Be ye perfect

by Andrea Elizabeth

Lately I’ve been wondering if God is a perfectionist. A perfectionist rejects and disdains imperfection. When a Protestant I believed He was. And that Jesus had to cloak our disgustingness with His robe of righteousness. I still felt dirty underneath.

An alternative is to believe our innate goodness, good intentions, or even our willingness to bear Him will make us attractive enough to win His favor. If Christ is so much better, well intentioned, and devoted, how can we be enough?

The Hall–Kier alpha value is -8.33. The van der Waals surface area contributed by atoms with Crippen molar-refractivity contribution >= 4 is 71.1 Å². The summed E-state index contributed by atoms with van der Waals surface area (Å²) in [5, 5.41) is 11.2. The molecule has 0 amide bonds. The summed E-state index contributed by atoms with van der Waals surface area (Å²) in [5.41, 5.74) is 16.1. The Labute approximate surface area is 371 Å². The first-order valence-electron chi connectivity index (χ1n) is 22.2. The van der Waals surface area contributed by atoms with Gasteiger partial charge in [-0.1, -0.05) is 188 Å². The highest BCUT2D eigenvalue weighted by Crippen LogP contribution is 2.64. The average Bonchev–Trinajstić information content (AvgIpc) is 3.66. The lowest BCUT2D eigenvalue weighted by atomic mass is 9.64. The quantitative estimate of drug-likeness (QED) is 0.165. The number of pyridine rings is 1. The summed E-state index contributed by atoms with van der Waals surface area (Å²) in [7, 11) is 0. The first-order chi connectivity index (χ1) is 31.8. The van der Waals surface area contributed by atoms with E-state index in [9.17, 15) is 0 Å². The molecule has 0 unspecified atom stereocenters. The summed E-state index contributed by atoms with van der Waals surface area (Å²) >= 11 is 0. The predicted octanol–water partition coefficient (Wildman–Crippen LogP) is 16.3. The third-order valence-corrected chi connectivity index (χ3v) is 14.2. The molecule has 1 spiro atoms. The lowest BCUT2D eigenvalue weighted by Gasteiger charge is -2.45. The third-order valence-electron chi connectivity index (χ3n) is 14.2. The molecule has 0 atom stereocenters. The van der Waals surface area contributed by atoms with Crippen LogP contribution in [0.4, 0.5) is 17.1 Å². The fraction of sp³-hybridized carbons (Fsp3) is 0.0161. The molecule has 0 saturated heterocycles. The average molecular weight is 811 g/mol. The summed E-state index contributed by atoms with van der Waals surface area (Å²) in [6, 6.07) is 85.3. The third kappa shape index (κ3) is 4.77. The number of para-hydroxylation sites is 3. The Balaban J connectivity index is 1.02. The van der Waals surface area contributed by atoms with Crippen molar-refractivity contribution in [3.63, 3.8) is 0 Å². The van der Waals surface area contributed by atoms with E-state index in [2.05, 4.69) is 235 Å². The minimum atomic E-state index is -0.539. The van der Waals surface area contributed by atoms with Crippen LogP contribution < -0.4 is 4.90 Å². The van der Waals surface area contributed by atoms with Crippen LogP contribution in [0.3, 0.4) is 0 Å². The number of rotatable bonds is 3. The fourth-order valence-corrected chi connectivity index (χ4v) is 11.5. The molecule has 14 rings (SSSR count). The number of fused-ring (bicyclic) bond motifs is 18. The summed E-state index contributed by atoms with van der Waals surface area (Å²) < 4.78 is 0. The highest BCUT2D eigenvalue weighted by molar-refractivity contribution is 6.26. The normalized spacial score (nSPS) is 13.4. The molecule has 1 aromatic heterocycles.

The homily Sunday was about not asking why God loves us, but how it is important to believe He does. If unworthiness doesn’t prevent it, is God blind? Or extremely condescending? But don’t we condescend to our children and pets because they are attractive to us? But enemies aren’t attractive, and loving them is the true test of Christianity. But aren’t our efforts to love them usually based on forced obedience? I don’t think God loves begrudgingly. If our sins make us enemies of God, do we have to get over feeling so lovable? That’s the opposite of self esteem. Yet He loves us freely. It still seems that we are to find our enemies lovable, or it wouldn’t be love. Love implies desire, not just detached servitude. Is it then a contradiction to say unworthy lovable-ness? Seems so to me. The pure see God in the unworthy somehow, and that’s how they love them. Is their unworthiness cloaked over? I don’t think so, I think their distinctness is part of the attraction. I think understanding why they are imperfect, if even that is accurately seen, helps make them lovable. But we are to strive for perfection and repent of all of our unrighteousness. Do we have to be completely successful? Believing so is motivating, fear of God and all, and I think safer.

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